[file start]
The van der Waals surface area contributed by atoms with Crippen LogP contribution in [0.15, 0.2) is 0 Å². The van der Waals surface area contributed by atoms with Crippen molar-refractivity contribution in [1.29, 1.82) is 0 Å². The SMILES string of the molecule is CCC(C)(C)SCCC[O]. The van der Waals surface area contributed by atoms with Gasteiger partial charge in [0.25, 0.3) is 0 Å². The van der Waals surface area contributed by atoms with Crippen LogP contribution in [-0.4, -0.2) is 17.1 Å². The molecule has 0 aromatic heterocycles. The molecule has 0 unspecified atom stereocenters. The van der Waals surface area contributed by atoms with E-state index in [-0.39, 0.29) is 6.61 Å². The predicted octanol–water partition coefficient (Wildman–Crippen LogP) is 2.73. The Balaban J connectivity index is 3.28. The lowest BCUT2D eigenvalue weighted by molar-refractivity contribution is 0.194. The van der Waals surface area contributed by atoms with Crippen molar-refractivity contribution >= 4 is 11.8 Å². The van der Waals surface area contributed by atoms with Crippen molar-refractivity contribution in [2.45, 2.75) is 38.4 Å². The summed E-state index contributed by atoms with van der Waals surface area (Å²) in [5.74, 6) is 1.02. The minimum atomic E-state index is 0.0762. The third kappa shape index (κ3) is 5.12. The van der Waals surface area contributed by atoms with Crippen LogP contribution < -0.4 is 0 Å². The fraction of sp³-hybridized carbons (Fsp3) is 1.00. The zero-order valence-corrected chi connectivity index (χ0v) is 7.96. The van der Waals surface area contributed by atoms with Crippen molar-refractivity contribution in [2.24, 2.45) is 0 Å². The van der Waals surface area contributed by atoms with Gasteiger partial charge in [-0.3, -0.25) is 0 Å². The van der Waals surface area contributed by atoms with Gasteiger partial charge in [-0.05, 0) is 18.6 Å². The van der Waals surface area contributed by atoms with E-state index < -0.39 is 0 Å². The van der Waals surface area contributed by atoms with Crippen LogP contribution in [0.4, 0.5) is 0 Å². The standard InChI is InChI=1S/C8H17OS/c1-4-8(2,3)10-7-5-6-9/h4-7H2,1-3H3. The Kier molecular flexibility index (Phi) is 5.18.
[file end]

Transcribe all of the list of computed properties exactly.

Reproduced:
The van der Waals surface area contributed by atoms with Crippen LogP contribution in [0.15, 0.2) is 0 Å². The van der Waals surface area contributed by atoms with Crippen molar-refractivity contribution in [1.29, 1.82) is 0 Å². The SMILES string of the molecule is CCC(C)(C)SCCC[O]. The van der Waals surface area contributed by atoms with Gasteiger partial charge in [0.25, 0.3) is 0 Å². The van der Waals surface area contributed by atoms with Crippen LogP contribution in [-0.4, -0.2) is 17.1 Å². The molecule has 0 aromatic heterocycles. The molecule has 0 unspecified atom stereocenters. The van der Waals surface area contributed by atoms with E-state index in [-0.39, 0.29) is 6.61 Å². The predicted octanol–water partition coefficient (Wildman–Crippen LogP) is 2.73. The Balaban J connectivity index is 3.28. The lowest BCUT2D eigenvalue weighted by molar-refractivity contribution is 0.194. The van der Waals surface area contributed by atoms with Crippen molar-refractivity contribution >= 4 is 11.8 Å². The van der Waals surface area contributed by atoms with Crippen molar-refractivity contribution in [2.45, 2.75) is 38.4 Å². The summed E-state index contributed by atoms with van der Waals surface area (Å²) in [5.74, 6) is 1.02. The minimum atomic E-state index is 0.0762. The third kappa shape index (κ3) is 5.12. The van der Waals surface area contributed by atoms with Crippen LogP contribution < -0.4 is 0 Å². The fraction of sp³-hybridized carbons (Fsp3) is 1.00. The zero-order valence-corrected chi connectivity index (χ0v) is 7.96. The van der Waals surface area contributed by atoms with Crippen molar-refractivity contribution in [2.24, 2.45) is 0 Å². The van der Waals surface area contributed by atoms with Gasteiger partial charge in [-0.3, -0.25) is 0 Å². The van der Waals surface area contributed by atoms with Gasteiger partial charge in [-0.05, 0) is 18.6 Å². The van der Waals surface area contributed by atoms with E-state index < -0.39 is 0 Å². The van der Waals surface area contributed by atoms with Crippen LogP contribution in [0.4, 0.5) is 0 Å². The standard InChI is InChI=1S/C8H17OS/c1-4-8(2,3)10-7-5-6-9/h4-7H2,1-3H3. The Kier molecular flexibility index (Phi) is 5.18.